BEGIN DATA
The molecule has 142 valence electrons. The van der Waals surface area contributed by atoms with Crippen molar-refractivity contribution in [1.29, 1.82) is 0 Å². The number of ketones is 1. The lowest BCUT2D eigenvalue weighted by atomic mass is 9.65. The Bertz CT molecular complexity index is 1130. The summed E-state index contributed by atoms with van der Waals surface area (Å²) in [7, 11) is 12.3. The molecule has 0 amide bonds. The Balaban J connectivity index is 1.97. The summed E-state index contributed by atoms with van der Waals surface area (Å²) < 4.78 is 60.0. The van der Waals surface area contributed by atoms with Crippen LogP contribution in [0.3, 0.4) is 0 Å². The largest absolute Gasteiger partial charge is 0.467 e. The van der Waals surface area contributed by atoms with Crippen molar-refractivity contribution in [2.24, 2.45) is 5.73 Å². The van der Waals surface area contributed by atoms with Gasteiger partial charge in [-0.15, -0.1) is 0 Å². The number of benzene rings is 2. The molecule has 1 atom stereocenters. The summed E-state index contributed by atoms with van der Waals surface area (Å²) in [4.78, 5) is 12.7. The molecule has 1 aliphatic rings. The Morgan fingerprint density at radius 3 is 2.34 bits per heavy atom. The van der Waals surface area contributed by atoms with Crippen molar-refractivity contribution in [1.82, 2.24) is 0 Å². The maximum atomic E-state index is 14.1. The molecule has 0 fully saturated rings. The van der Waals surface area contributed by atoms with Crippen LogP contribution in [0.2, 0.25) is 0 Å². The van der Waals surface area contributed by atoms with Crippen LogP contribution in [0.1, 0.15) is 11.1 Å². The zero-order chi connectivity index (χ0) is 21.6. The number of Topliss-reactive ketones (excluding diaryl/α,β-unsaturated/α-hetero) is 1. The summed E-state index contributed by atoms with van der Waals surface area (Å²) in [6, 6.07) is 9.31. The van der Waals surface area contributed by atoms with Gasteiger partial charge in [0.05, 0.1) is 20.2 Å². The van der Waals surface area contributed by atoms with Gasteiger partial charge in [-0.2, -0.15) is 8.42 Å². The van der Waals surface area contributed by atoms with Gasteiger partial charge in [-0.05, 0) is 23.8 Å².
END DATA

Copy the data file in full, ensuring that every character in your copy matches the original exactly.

The molecule has 142 valence electrons. The van der Waals surface area contributed by atoms with Crippen molar-refractivity contribution in [1.29, 1.82) is 0 Å². The number of ketones is 1. The lowest BCUT2D eigenvalue weighted by atomic mass is 9.65. The Bertz CT molecular complexity index is 1130. The summed E-state index contributed by atoms with van der Waals surface area (Å²) in [7, 11) is 12.3. The molecule has 0 amide bonds. The Balaban J connectivity index is 1.97. The summed E-state index contributed by atoms with van der Waals surface area (Å²) < 4.78 is 60.0. The van der Waals surface area contributed by atoms with Crippen LogP contribution in [0.3, 0.4) is 0 Å². The largest absolute Gasteiger partial charge is 0.467 e. The van der Waals surface area contributed by atoms with Crippen molar-refractivity contribution in [2.24, 2.45) is 5.73 Å². The van der Waals surface area contributed by atoms with Gasteiger partial charge in [-0.15, -0.1) is 0 Å². The number of benzene rings is 2. The molecule has 1 atom stereocenters. The summed E-state index contributed by atoms with van der Waals surface area (Å²) in [4.78, 5) is 12.7. The molecule has 1 aliphatic rings. The Morgan fingerprint density at radius 3 is 2.34 bits per heavy atom. The van der Waals surface area contributed by atoms with Crippen molar-refractivity contribution in [1.82, 2.24) is 0 Å². The maximum atomic E-state index is 14.1. The molecule has 0 fully saturated rings. The van der Waals surface area contributed by atoms with Crippen LogP contribution in [0.2, 0.25) is 0 Å². The van der Waals surface area contributed by atoms with Crippen LogP contribution in [0.1, 0.15) is 11.1 Å². The zero-order chi connectivity index (χ0) is 21.6. The number of Topliss-reactive ketones (excluding diaryl/α,β-unsaturated/α-hetero) is 1. The summed E-state index contributed by atoms with van der Waals surface area (Å²) in [6, 6.07) is 9.31. The van der Waals surface area contributed by atoms with Gasteiger partial charge in [0.05, 0.1) is 20.2 Å². The van der Waals surface area contributed by atoms with Gasteiger partial charge in [-0.2, -0.15) is 8.42 Å². The van der Waals surface area contributed by atoms with Gasteiger partial charge in [-0.05, 0) is 23.8 Å².